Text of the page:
Vintage Eli Manning completed 37 of 57 passes for 434 yards and three TDs. He threw for a career-high 252 yards in the first half. The Giants scored a TD on their opening possession for the first time this season and found the end zone on their first three drives. Sterling Shepard caught 11 passes for 139 yards and a 67-yard touchdown, Tavarres King caught a pair of TD passes, including a 57-yarder, and Evan Engram had eight catches for 87 yards. The Giants converted 10 of 18 third downs. And yet they still were unable to eclipse that 30-point barrier that has dogged them since the beginning of the 2016 season.
The two second-quarter Eagles touchdowns came in a span of just 2:29 and covered a combined 38 yards on eight plays. Both of those drives were set up deep in Giants territory (a Manning interception and a blocked punt). The second of those TDs came on a breakdown in the secondary after Dominique Rodgers-Cromartie moved to safety to replace the injured Landon Collins. The Giants did pretty well against the league’s top-ranked offense, although Nick Foles threw four TD passes.
F SPECIAL TEAMS
It was the rare three-strike game for a special-teams unit. The Giants lost by five points. They had an extra point and a field-goal attempt blocked (that would have been four) and had a punt blocked that set up an Eagles TD. Darian Thompson was the personal protector on the blocked punt, stepping in for Nat Berhe, who was inactive.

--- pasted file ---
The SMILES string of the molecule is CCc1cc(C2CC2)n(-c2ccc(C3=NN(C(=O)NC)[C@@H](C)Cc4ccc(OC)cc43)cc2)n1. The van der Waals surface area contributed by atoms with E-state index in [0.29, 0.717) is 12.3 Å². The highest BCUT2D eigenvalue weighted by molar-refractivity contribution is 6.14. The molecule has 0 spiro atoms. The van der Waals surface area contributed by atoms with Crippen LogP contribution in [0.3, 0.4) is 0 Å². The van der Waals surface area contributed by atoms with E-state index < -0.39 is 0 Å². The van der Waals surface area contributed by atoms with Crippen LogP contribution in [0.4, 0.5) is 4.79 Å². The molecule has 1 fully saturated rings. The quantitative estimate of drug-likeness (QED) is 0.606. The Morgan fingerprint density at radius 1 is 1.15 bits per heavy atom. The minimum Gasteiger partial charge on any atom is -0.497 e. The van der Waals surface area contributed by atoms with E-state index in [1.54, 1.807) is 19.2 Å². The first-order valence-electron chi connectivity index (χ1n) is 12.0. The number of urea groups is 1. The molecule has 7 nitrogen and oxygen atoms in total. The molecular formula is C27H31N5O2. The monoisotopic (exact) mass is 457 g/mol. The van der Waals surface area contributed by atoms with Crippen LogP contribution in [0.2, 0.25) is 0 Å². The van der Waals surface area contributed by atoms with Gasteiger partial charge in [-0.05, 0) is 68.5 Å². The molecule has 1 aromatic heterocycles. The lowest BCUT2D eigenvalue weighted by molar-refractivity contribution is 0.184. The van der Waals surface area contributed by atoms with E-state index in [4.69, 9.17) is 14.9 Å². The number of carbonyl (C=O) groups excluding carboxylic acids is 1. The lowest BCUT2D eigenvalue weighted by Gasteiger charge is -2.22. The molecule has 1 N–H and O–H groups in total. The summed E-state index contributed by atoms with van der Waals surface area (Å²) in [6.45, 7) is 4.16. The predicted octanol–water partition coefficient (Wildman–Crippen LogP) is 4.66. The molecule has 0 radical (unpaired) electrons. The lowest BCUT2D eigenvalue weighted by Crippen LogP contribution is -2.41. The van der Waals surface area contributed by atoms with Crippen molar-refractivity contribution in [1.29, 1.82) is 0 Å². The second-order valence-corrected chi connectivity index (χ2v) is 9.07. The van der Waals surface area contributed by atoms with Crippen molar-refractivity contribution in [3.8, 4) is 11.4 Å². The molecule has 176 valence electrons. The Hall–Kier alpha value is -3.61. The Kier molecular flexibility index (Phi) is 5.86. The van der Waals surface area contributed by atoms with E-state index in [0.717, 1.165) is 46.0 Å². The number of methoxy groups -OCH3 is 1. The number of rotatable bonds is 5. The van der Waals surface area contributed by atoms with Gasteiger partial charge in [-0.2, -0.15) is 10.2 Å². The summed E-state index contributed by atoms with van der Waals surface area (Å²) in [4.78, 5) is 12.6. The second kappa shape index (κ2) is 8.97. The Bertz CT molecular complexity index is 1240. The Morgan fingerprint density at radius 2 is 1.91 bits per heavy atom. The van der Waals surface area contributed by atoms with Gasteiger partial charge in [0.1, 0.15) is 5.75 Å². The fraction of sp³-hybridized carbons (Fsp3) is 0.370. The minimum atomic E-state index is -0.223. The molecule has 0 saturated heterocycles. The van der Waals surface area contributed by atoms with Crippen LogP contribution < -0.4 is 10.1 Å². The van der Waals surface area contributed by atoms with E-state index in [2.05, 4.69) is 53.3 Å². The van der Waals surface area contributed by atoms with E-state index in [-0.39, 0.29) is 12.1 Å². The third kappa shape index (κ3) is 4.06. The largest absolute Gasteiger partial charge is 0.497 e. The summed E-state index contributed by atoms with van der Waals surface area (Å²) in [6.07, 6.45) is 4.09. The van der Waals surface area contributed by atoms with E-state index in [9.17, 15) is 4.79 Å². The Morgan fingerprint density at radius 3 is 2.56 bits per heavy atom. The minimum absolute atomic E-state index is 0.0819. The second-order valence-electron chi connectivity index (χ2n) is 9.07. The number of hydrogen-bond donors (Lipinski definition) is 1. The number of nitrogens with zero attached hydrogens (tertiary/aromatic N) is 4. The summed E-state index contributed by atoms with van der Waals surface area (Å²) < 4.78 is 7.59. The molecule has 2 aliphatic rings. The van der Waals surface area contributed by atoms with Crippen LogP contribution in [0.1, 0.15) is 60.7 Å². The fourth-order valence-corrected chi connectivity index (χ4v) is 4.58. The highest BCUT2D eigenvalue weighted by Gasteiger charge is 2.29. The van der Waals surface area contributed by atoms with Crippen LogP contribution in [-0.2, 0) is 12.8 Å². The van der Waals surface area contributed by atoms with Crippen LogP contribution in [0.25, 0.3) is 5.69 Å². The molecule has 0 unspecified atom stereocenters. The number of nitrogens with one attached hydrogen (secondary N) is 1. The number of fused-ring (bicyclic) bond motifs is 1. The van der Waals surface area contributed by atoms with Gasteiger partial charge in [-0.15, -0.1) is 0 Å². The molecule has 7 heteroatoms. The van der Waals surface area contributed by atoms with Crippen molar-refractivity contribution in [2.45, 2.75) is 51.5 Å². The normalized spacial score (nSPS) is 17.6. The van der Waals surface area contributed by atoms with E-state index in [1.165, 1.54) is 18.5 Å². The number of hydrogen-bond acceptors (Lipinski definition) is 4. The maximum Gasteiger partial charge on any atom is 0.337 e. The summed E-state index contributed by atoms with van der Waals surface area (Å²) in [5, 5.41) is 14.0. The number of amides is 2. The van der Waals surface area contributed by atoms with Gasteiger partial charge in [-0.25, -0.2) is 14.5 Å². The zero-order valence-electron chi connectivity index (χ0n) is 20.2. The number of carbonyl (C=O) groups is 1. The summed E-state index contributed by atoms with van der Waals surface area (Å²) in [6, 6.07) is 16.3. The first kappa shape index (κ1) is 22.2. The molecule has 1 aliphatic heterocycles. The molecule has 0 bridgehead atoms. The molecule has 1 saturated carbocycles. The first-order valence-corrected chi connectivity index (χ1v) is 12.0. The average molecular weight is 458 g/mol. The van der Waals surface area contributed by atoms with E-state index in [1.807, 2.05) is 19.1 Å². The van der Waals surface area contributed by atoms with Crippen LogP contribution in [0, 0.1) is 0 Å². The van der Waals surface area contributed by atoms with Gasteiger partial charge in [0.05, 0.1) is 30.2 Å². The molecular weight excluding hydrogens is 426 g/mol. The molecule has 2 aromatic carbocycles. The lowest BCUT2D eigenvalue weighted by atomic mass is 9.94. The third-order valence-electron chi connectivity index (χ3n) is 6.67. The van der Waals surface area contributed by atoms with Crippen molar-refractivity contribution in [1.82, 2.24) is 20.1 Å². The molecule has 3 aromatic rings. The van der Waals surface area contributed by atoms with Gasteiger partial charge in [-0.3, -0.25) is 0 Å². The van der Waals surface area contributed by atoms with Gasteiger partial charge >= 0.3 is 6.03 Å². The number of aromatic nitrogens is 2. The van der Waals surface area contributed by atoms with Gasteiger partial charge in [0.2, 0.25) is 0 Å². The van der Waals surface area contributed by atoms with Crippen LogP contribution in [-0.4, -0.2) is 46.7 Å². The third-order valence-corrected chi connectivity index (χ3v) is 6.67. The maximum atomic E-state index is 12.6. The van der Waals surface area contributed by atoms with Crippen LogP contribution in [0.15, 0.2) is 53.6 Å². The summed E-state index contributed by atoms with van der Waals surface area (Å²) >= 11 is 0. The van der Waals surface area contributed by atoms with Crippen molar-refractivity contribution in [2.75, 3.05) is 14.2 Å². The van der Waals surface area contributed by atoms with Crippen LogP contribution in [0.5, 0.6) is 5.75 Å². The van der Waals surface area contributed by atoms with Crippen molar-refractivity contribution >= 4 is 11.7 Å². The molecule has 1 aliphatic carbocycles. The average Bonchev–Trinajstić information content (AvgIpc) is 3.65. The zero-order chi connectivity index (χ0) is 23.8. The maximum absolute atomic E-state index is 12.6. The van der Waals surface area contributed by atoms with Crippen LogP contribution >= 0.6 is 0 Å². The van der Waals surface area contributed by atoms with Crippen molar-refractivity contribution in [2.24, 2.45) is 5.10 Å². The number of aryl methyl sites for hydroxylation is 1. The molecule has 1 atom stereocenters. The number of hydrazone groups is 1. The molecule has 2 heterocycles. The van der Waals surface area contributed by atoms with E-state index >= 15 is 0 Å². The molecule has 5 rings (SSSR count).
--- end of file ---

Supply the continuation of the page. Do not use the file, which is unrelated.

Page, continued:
Offensive coordinator Mike Sullivan seemed to change the offense, going back to a more vertical game that had been missing all season. There also was some offensive creativity that included getting the ball to Engram on an end-around handoff and wide receiver Shepard lined up in the backfield a few times. Defensively, the Giants were dealing with a lack of depth in the secondary that haunted them. Interim coach Steve Spagnuolo challenged a call for the first time and won.